Now here is a simple step by step set of instructions that will guarantee you a good healthy plant! I am a known Musa expert! If you have any trouble or any questions just message me or email me on the contact page.
Here is the way I personally grow mine and I highly recommend following these instructions.
- Take great care unboxing the plant! Cut tape as you run into it. Be gentile! Cut beside the tape on each side and the plant should lift out! Next cut around the top of the pot and remove the dome lid if it was shipped with one. Next cut the tape around the pot to remove the plastic bag and brown paper towel around the plant and pot.
- The plant needs to be warm. Keep it somewhere between the range of 60f-90f 85f is the perfect temp! Do not expose this young plant to temps under 55F. It will greatly slow growth and could cause major problems like dormancy!
- Replant the plant ASAP when you receive it! First get your new pot ready. It is better to transplant in steps, so don’t put it directly into a huge pot! Take steps. First make the mix: I recommend a premium mix like burpee seed starter or a cactus blend. It needs to be very very well draining. Simply mix that with 30-50% sifted perlite (no dust)! Perlite is amazing and is all natural. Bananas love it! It leaves the mix very light, fluffy, and well draining. Banana plants roots and corms love perlite! You can find a large bag of it at Home Depot.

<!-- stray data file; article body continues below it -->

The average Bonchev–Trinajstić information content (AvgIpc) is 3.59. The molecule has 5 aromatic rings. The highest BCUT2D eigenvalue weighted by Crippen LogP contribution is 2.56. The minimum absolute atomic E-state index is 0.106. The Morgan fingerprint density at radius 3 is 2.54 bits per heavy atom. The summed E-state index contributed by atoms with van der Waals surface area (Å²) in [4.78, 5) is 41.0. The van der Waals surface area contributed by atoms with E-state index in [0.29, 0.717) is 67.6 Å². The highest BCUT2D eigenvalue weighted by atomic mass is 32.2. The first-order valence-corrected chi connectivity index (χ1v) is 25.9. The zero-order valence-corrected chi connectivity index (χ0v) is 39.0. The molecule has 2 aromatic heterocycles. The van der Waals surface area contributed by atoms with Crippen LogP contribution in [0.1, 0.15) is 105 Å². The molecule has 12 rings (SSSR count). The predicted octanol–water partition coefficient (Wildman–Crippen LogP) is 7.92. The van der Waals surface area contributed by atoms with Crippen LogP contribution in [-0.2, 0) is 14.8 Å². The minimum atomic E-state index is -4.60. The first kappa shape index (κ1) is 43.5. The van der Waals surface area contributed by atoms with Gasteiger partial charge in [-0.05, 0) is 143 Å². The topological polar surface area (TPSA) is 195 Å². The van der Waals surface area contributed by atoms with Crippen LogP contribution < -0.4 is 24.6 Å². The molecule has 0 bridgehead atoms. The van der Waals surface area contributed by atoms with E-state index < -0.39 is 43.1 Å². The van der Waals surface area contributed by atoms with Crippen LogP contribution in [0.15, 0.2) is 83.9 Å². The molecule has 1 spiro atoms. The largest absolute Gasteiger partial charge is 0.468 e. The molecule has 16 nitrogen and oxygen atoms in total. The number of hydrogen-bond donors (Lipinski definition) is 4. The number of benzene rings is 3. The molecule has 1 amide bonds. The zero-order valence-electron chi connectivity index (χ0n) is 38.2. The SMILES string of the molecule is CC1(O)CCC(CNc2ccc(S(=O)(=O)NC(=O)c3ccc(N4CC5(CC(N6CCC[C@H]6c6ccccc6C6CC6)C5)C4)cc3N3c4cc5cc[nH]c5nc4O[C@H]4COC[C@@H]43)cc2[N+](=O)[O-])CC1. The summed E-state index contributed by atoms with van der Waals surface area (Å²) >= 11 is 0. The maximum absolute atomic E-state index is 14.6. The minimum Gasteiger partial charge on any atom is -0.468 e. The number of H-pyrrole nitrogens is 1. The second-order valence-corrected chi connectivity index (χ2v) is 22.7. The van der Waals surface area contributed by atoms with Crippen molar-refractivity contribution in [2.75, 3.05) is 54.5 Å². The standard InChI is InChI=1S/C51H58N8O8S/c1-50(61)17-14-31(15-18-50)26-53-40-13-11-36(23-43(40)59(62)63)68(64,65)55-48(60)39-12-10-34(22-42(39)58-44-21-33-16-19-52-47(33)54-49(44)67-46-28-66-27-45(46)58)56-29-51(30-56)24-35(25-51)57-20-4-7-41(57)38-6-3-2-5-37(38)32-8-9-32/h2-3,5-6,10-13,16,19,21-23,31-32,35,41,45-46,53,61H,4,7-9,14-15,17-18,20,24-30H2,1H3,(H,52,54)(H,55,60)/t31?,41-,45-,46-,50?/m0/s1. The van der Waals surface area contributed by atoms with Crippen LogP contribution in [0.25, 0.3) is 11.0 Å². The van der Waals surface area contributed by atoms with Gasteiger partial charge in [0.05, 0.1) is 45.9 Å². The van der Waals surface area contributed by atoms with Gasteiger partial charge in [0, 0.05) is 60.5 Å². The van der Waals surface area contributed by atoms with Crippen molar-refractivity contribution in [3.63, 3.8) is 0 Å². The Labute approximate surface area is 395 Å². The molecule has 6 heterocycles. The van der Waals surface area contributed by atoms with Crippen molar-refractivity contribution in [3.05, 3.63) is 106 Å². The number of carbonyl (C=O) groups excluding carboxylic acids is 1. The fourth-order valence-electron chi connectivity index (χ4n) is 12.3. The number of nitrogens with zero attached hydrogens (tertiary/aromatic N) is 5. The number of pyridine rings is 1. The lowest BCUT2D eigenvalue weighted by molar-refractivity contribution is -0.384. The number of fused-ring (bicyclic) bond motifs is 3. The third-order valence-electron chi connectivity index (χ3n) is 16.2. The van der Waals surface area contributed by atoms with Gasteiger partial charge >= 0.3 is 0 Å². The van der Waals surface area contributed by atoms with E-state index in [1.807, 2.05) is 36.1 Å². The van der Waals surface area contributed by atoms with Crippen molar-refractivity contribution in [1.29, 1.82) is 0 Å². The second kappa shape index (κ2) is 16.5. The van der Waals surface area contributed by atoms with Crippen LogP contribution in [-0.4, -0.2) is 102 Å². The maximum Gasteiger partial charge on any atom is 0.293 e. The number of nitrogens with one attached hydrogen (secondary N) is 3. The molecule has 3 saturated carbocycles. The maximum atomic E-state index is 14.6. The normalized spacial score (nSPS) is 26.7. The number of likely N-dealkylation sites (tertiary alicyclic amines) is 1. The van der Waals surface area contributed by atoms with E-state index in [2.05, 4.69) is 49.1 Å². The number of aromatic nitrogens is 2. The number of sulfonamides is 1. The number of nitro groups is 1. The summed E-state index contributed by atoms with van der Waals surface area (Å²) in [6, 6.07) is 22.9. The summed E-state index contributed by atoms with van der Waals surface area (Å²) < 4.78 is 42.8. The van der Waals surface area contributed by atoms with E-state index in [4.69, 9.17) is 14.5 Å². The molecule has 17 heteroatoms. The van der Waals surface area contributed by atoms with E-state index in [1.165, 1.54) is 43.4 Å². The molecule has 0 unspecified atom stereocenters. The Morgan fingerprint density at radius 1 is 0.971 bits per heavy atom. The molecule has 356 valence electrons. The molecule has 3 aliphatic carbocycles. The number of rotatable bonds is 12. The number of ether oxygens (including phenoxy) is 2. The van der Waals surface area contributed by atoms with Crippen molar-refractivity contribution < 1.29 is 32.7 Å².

- Next while gently holding the plant between your fingers turn it upside down and tap the bottom a few times. The pot should slide off the plant. Have your new pot and soil ready. Try not to disturb the rootball at all!! Now repot it close to the same level as it was before.
- Water! The most important part! Water it in good. After watering DO NOT water again for 7 days! Since the plant will not be in full sun it will not dry up too fast. Usually once per week is enough. In mid summer, maybe once per 5 days. DO NOT OVERWATER!! a little dry is better than a little wet.
- Next set the newly potted plant into shade. Bananas love sun but not when young. It has been growing under 50%-70% shade cloth! So keep it shaded until it gets a little larger. When you do move them to more sun do it gradually. Slow. Small. Steps. Wait a full week to let the plant acclimate to the new sun levels before moving to more sun.
- Finally the fun part! Planting into the ground. Once the plant is large and strong enough. Usually at least 2’ tall and been in its pot awhile. You want it slightly rootbound. Dig a hole 2x as wide and as deep as the pot! There are many ways to plant. If you are in clay, fill the bottom half of the hole with coarse sand especially under the rootball. If your native soil is sand fill the bottom half with topsoil. Carefully remove the plant from the pot. Take great care not to break up the rootball! It also helps if the dirt is on the dry side. Even cut the pot if it’s needed to keep the root ball in tact. If you break the root ball it will set the plant back several weeks!! After the plant is in the hole backfill with composted leaves/leaf fungus/old rotten leaves or composted manure and topsoil 50/50 mixed. Make sure the plant ends up within a inch or so of its planting depth in the pot. Water the plant in and wait 7 days before watering again. 3-4 weeks later apply mulch. And remember 90% of banana plant roots are in the top 1’ of soil!
As long as the root ball wasn’t broken you should see no transplant shock. After a few weeks you can begin fertilizing and watering normally. Thank you for your purchase and always remember I am here to help if you have any questions or need anything at all!